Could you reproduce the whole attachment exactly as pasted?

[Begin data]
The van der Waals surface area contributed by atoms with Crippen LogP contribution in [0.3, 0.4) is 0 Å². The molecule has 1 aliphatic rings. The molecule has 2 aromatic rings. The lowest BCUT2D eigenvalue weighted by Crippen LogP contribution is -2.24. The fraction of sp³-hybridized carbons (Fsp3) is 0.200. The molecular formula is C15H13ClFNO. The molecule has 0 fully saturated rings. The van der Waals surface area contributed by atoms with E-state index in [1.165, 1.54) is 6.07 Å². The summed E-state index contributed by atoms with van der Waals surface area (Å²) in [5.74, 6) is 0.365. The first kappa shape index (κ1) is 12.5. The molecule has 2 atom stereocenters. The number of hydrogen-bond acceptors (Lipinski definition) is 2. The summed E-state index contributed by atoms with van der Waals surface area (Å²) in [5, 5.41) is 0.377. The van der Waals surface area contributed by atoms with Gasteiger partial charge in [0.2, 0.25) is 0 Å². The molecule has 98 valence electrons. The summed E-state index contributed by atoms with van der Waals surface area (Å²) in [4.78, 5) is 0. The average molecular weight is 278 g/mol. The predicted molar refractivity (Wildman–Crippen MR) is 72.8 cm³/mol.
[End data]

The van der Waals surface area contributed by atoms with Crippen LogP contribution in [0.3, 0.4) is 0 Å². The molecule has 1 aliphatic rings. The molecule has 2 aromatic rings. The lowest BCUT2D eigenvalue weighted by Crippen LogP contribution is -2.24. The fraction of sp³-hybridized carbons (Fsp3) is 0.200. The molecular formula is C15H13ClFNO. The molecule has 0 fully saturated rings. The van der Waals surface area contributed by atoms with E-state index in [1.165, 1.54) is 6.07 Å². The summed E-state index contributed by atoms with van der Waals surface area (Å²) in [5.74, 6) is 0.365. The first kappa shape index (κ1) is 12.5. The molecule has 2 atom stereocenters. The number of hydrogen-bond acceptors (Lipinski definition) is 2. The summed E-state index contributed by atoms with van der Waals surface area (Å²) in [5, 5.41) is 0.377. The van der Waals surface area contributed by atoms with Gasteiger partial charge in [0.2, 0.25) is 0 Å². The molecule has 98 valence electrons. The summed E-state index contributed by atoms with van der Waals surface area (Å²) in [4.78, 5) is 0. The average molecular weight is 278 g/mol. The predicted molar refractivity (Wildman–Crippen MR) is 72.8 cm³/mol.